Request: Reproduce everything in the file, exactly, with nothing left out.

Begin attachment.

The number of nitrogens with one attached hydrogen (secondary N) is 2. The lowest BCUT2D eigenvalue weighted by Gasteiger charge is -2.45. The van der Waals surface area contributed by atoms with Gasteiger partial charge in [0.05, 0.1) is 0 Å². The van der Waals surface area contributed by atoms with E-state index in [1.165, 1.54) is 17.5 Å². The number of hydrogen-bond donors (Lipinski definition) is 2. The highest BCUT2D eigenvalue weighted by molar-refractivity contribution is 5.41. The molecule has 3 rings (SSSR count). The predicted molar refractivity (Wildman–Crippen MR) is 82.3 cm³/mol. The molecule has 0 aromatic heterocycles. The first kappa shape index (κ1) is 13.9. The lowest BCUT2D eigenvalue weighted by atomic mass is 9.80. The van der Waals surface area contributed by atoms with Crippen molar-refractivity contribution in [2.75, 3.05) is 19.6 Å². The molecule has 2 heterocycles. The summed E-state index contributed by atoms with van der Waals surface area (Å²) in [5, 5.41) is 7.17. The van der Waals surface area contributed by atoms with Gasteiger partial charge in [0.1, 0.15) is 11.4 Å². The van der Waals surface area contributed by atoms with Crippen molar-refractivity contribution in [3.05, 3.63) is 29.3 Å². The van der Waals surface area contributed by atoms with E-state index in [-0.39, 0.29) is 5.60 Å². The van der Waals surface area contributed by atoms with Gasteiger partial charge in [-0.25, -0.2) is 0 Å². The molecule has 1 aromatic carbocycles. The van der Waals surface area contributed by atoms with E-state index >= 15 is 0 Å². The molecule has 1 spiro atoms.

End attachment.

The number of nitrogens with one attached hydrogen (secondary N) is 2. The lowest BCUT2D eigenvalue weighted by Gasteiger charge is -2.45. The van der Waals surface area contributed by atoms with Gasteiger partial charge in [0.05, 0.1) is 0 Å². The van der Waals surface area contributed by atoms with E-state index in [1.165, 1.54) is 17.5 Å². The number of hydrogen-bond donors (Lipinski definition) is 2. The highest BCUT2D eigenvalue weighted by molar-refractivity contribution is 5.41. The molecule has 3 rings (SSSR count). The predicted molar refractivity (Wildman–Crippen MR) is 82.3 cm³/mol. The molecule has 0 aromatic heterocycles. The first kappa shape index (κ1) is 13.9. The lowest BCUT2D eigenvalue weighted by atomic mass is 9.80. The van der Waals surface area contributed by atoms with Crippen molar-refractivity contribution in [2.75, 3.05) is 19.6 Å². The molecule has 2 heterocycles. The summed E-state index contributed by atoms with van der Waals surface area (Å²) in [5, 5.41) is 7.17. The van der Waals surface area contributed by atoms with Gasteiger partial charge in [0.1, 0.15) is 11.4 Å². The van der Waals surface area contributed by atoms with Crippen molar-refractivity contribution in [3.05, 3.63) is 29.3 Å². The van der Waals surface area contributed by atoms with E-state index in [-0.39, 0.29) is 5.60 Å². The van der Waals surface area contributed by atoms with Gasteiger partial charge in [-0.25, -0.2) is 0 Å². The molecule has 1 aromatic carbocycles. The van der Waals surface area contributed by atoms with E-state index >= 15 is 0 Å². The molecule has 1 spiro atoms.